|A fund management mantra: cull
the Dogs, advertise the Stars
What's the game?
If a manager runs a family of ten boring old funds in a boringly
average way he can expect at any time that five will be above average
and five below. With any luck one will be a Star.
How can he can use this statistical inevitability
to his advantage?
- He could advertise his whole fund family
by quoting results only for the Star.
- He could liquidate the Dog
and transfer its assets to the Star ("Our largest Fund ranks in
the top 10% of all funds")
- He could liquidate any number of below-par
funds to favourably skew the average performance of the family.
- He could keep starting funds with institutional
friends as investors, kill the losers and run the winners. The
performance of the winers can be used to pull in new investors.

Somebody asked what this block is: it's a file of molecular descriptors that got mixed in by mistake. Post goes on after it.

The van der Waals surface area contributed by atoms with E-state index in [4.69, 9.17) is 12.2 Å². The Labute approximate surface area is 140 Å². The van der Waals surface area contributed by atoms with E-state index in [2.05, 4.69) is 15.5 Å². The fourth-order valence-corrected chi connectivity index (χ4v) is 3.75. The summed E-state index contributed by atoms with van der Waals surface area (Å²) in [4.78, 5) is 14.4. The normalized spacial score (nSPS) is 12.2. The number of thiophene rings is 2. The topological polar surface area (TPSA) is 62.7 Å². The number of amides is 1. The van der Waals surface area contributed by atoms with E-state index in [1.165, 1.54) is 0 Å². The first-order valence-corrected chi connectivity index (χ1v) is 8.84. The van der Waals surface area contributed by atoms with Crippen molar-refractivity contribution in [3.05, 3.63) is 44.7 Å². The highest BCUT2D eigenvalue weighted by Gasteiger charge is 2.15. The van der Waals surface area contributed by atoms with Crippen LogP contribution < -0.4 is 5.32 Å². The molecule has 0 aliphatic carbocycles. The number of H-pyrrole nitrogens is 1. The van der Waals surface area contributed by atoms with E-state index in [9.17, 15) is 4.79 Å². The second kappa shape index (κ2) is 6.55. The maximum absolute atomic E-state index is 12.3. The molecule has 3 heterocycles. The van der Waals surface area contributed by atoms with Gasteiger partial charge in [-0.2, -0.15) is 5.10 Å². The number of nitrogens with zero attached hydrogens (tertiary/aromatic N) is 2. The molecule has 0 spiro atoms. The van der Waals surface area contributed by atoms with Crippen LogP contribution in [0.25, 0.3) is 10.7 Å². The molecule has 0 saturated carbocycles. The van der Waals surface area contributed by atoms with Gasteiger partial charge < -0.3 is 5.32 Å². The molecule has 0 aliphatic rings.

....and that's why....
- Fund families tend to be so large. The more
funds you've got, the easier it is to play this game.
- Fund managers have an incentive to take big
bets, particularly in the early days of a Fund's life. If it goes
right, he's got a Star. If it goes wrong, his mistakes are buried.
Pity about the investors.
- Historical studies of performance are unreliable.
They can be favourably skewed because the Dogs have all gone.
It's called "survivorship".